Tip: You can request more content in your language…
PEP-Web Tip of the Day
Would you like more of PEP’s content in your own language? We encourage you to talk with your country’s Psychoanalytic Journals and tell them about PEP Web.
For the complete list of tips, see PEP-Web Tips on the PEP-Web support page.
Bernstein, W.E. (1996). Rage, Power, And Aggression. Edited. By Robert A. Glick, M.D. and Steven P. Roose, M.D. New Haven/London: Yale University Press, 1993. 269 pp.. Psychoanal Q., 65:416-421.
(1996). Psychoanalytic Quarterly, 65:416-421
Rage, Power, And Aggression. Edited. By Robert A. Glick, M.D. and Steven P. Roose, M.D. New Haven/London: Yale University Press, 1993. 269 pp.
Review by: William E. Bernstein
This book is the second in a series from the Columbia University Center for Psychoanalytic Training and Research. It is a collection of thirteen papers by fifteen authors that represents an attempt to lend further clarity to our definitions and meanings of the so-called “negative” affects. In her introduction, Ethel Person highlights the phylogenetic and ontogenetic functions aggression serves in the regulation of social interactions as well as in the regulation of selfesteem.
The papers explore hypotheses derived from the clinical situation with adults, child observation, brain sciences, ethology, political science, religion, and gender studies. This is a broad representation of vantage points to speculate on the origins, development, meanings, and manifold expressions of aggression.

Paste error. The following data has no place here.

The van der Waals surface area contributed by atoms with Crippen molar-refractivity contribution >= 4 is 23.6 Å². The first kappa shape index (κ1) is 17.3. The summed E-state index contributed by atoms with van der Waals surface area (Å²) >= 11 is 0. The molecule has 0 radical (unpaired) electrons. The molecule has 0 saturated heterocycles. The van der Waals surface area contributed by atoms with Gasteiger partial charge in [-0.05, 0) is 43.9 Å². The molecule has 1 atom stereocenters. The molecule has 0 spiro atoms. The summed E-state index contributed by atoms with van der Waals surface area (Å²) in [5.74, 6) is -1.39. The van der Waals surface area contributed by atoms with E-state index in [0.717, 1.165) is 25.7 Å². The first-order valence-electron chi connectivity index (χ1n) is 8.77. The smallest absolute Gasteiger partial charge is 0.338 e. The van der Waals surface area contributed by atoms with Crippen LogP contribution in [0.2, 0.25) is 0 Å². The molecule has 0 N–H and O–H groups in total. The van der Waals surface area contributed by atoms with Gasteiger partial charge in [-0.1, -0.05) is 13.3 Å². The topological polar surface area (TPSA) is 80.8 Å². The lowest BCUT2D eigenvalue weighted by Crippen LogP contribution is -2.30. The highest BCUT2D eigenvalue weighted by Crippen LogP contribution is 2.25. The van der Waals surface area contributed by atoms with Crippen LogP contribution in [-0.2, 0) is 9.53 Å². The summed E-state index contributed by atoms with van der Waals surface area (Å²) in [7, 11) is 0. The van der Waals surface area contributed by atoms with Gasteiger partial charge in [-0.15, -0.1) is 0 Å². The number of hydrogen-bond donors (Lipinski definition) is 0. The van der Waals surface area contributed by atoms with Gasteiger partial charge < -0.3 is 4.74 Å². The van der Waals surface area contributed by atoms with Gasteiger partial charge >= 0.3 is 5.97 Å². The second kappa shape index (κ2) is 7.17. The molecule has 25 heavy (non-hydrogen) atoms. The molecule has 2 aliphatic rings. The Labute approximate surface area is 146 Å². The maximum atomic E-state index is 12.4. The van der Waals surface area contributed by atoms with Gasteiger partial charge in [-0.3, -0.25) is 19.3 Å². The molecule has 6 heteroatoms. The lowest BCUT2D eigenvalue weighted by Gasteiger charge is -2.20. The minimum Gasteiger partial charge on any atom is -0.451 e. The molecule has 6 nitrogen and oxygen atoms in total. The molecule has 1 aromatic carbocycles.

Most of the writers take seriously their responsibility to define what they mean when they use terms like aggression, aggressive drive (derivatives), irritation, assertiveness, ambition, anger, rage, hate, hostility, sadomasochism, temper tantrums, and power, for example. And for good reasons. The meanings of most, if not all, of these words are not commonly shared. When it comes to the meanings of rage, one questions if qualifiers such as narcissistic rage and murderous rage are necessary.
The first section of the book studies aggression as observed in the clinical situation. The chapters contain contributions by Roy Schafer, Ethel Person, Helen Meyers, Otto Kernberg, Lucy LaFarge and Paul and Anna Ornstein.
[This is a summary or excerpt from the full text of the book or article. The full text of the document is available to subscribers.]